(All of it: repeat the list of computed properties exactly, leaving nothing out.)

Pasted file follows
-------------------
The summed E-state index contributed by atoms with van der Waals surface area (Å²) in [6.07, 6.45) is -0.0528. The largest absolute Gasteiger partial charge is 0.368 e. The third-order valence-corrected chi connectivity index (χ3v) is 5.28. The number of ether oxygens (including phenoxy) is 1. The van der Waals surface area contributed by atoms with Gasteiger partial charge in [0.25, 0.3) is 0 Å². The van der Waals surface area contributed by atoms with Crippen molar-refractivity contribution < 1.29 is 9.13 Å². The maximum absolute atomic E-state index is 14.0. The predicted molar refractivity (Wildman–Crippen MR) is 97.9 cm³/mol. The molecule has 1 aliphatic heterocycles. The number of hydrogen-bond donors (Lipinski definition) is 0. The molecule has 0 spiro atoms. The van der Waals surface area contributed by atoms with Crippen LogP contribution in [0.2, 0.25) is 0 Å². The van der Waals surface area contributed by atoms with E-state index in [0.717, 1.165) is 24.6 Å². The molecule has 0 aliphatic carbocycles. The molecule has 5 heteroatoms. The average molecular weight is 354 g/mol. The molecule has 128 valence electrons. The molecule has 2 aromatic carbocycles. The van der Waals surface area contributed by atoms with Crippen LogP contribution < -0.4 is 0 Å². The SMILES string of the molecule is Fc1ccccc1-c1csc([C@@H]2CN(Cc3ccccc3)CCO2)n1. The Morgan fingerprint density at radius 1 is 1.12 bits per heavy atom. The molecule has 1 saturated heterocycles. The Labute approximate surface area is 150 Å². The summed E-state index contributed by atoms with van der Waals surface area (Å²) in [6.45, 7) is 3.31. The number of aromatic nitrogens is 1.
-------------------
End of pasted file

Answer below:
The summed E-state index contributed by atoms with van der Waals surface area (Å²) in [6.07, 6.45) is -0.0528. The largest absolute Gasteiger partial charge is 0.368 e. The third-order valence-corrected chi connectivity index (χ3v) is 5.28. The number of ether oxygens (including phenoxy) is 1. The van der Waals surface area contributed by atoms with Gasteiger partial charge in [0.25, 0.3) is 0 Å². The van der Waals surface area contributed by atoms with Crippen molar-refractivity contribution < 1.29 is 9.13 Å². The maximum absolute atomic E-state index is 14.0. The predicted molar refractivity (Wildman–Crippen MR) is 97.9 cm³/mol. The molecule has 1 aliphatic heterocycles. The number of hydrogen-bond donors (Lipinski definition) is 0. The molecule has 0 spiro atoms. The van der Waals surface area contributed by atoms with Crippen LogP contribution in [0.2, 0.25) is 0 Å². The van der Waals surface area contributed by atoms with E-state index in [0.717, 1.165) is 24.6 Å². The molecule has 0 aliphatic carbocycles. The molecule has 5 heteroatoms. The average molecular weight is 354 g/mol. The molecule has 128 valence electrons. The molecule has 2 aromatic carbocycles. The van der Waals surface area contributed by atoms with Crippen LogP contribution < -0.4 is 0 Å². The SMILES string of the molecule is Fc1ccccc1-c1csc([C@@H]2CN(Cc3ccccc3)CCO2)n1. The Morgan fingerprint density at radius 1 is 1.12 bits per heavy atom. The molecule has 1 saturated heterocycles. The Labute approximate surface area is 150 Å². The summed E-state index contributed by atoms with van der Waals surface area (Å²) in [6.45, 7) is 3.31. The number of aromatic nitrogens is 1.